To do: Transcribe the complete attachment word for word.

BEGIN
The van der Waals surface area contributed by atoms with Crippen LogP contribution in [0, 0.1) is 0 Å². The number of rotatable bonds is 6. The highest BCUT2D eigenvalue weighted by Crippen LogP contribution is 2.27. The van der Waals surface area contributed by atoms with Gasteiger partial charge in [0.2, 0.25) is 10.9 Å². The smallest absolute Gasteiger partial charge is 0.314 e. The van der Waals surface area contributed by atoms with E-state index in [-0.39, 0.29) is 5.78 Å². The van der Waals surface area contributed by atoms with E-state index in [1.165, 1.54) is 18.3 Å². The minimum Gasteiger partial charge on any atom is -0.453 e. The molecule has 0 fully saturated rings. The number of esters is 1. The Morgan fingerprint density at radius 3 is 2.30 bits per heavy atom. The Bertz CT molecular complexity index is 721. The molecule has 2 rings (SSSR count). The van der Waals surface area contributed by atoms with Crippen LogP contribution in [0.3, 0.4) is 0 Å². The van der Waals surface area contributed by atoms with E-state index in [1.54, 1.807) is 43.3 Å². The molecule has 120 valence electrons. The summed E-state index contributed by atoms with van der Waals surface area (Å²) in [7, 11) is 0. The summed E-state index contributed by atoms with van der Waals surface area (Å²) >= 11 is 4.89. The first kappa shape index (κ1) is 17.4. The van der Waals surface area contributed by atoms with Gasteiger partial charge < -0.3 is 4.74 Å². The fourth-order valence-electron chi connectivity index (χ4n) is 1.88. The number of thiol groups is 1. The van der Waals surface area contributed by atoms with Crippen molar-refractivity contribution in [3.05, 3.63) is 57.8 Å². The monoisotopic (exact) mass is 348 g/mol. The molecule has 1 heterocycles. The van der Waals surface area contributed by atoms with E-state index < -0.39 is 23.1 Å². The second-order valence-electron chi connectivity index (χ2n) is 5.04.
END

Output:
The van der Waals surface area contributed by atoms with Crippen LogP contribution in [0, 0.1) is 0 Å². The number of rotatable bonds is 6. The highest BCUT2D eigenvalue weighted by Crippen LogP contribution is 2.27. The van der Waals surface area contributed by atoms with Gasteiger partial charge in [0.2, 0.25) is 10.9 Å². The smallest absolute Gasteiger partial charge is 0.314 e. The van der Waals surface area contributed by atoms with E-state index in [-0.39, 0.29) is 5.78 Å². The van der Waals surface area contributed by atoms with E-state index in [1.165, 1.54) is 18.3 Å². The minimum Gasteiger partial charge on any atom is -0.453 e. The molecule has 0 fully saturated rings. The number of esters is 1. The Morgan fingerprint density at radius 3 is 2.30 bits per heavy atom. The Bertz CT molecular complexity index is 721. The molecule has 2 rings (SSSR count). The van der Waals surface area contributed by atoms with Crippen LogP contribution in [0.3, 0.4) is 0 Å². The van der Waals surface area contributed by atoms with E-state index in [1.54, 1.807) is 43.3 Å². The molecule has 120 valence electrons. The summed E-state index contributed by atoms with van der Waals surface area (Å²) in [7, 11) is 0. The summed E-state index contributed by atoms with van der Waals surface area (Å²) >= 11 is 4.89. The first kappa shape index (κ1) is 17.4. The van der Waals surface area contributed by atoms with Gasteiger partial charge < -0.3 is 4.74 Å². The fourth-order valence-electron chi connectivity index (χ4n) is 1.88. The number of thiol groups is 1. The van der Waals surface area contributed by atoms with Crippen molar-refractivity contribution in [3.05, 3.63) is 57.8 Å². The monoisotopic (exact) mass is 348 g/mol. The molecule has 1 heterocycles. The van der Waals surface area contributed by atoms with E-state index < -0.39 is 23.1 Å². The second-order valence-electron chi connectivity index (χ2n) is 5.04.